X-mas is here but no rest for the wicked
Christmas is going to be busy.
There is a lot of work involved with putting a book out there into the big scary world. For those aspiring writers and artists who are thinking of starting their own book, the work doesn’t end once you’ve drawn/written it. Responsibility rests squarely on your shoulders for seeing that the remaining steps get carried out properly.
When you publish your own comic, the buck stops with you. Even if you encounter a problem that you didn’t cause, you’re still responsible for sorting it out. You’re constantly being tested on the quality of your response. No one will care about your comic more than you.
There is something liberating about having that responsibility on your shoulders.
If the buck stops with you, then you have the power to fix it. Compare this with, say, working in an office; you might see a way a company could immediately do its business better. But in order to get things changed you have to deal with the politics, the egos, procedures and endless meetings where you’re forced to perform a metaphorical striptease with Power Point slides (yeah, that’s it baby, show me those three year sales forecasts…mmm).
As writer/editor/doorman and cleaner of the London Horror Comic, work for me continues over the holidays, regardless of whose birthday it is. Finalising print dates, checking proofs, advance promo activity – it’s all pretty straightforward once you get started. But at a time when most people are resting, relaxing and making merry, well, you could be forgiven for feeling a bit down.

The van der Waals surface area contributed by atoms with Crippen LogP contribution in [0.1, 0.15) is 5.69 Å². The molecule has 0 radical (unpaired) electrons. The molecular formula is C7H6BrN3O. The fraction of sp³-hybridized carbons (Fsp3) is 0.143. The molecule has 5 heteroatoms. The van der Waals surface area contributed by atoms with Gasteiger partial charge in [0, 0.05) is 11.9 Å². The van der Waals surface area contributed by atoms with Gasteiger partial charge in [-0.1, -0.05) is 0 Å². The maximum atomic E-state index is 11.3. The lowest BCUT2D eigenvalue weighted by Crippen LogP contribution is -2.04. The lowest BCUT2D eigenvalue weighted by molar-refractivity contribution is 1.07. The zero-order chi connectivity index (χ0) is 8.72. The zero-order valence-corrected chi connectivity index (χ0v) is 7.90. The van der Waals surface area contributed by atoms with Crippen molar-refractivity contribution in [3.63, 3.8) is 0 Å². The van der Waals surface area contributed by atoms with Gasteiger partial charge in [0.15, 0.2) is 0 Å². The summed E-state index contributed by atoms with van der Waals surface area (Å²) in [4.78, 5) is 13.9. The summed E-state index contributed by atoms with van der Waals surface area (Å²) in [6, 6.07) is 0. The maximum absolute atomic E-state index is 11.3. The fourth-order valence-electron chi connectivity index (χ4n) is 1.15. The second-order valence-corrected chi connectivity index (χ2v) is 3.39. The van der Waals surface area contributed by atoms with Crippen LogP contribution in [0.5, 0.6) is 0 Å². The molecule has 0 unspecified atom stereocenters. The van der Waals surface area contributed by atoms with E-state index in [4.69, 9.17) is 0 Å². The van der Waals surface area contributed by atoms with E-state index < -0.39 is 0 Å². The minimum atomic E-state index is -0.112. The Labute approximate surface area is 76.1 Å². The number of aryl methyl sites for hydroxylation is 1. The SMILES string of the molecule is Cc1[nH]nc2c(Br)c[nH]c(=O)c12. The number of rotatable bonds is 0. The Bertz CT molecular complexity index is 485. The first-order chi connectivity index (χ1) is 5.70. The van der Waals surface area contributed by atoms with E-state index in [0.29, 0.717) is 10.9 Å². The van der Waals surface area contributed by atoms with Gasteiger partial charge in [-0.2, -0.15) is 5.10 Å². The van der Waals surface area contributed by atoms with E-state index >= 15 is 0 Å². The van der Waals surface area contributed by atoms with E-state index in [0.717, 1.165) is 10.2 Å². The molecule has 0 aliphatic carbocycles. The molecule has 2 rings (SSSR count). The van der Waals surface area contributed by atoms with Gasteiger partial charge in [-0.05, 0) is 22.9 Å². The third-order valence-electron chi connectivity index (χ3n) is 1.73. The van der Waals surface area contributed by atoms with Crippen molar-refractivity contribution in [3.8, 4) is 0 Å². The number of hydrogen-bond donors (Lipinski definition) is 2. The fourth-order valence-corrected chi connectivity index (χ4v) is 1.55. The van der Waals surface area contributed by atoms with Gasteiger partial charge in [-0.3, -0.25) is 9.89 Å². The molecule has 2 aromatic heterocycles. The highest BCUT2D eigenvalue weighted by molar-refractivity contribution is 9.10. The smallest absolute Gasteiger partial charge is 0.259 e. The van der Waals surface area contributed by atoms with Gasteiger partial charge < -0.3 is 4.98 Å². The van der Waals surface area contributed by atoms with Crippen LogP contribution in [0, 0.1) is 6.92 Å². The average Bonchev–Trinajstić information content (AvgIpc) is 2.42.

This is why deciding how important comics are to you before you start on the self-publishing route is important. If you suspect that comics are in fact a passing interest, don’t make the jump. You will fall hard. You must really LOVE comics to see things through to the end in this game, even if that love means working over holidays, shunning loved ones and metamorphosing into a burned out travesty of a human being.
While working over the holidays might grate at me, when I finally get to hold issue two in my hands, I’ll know it will have all been worth it.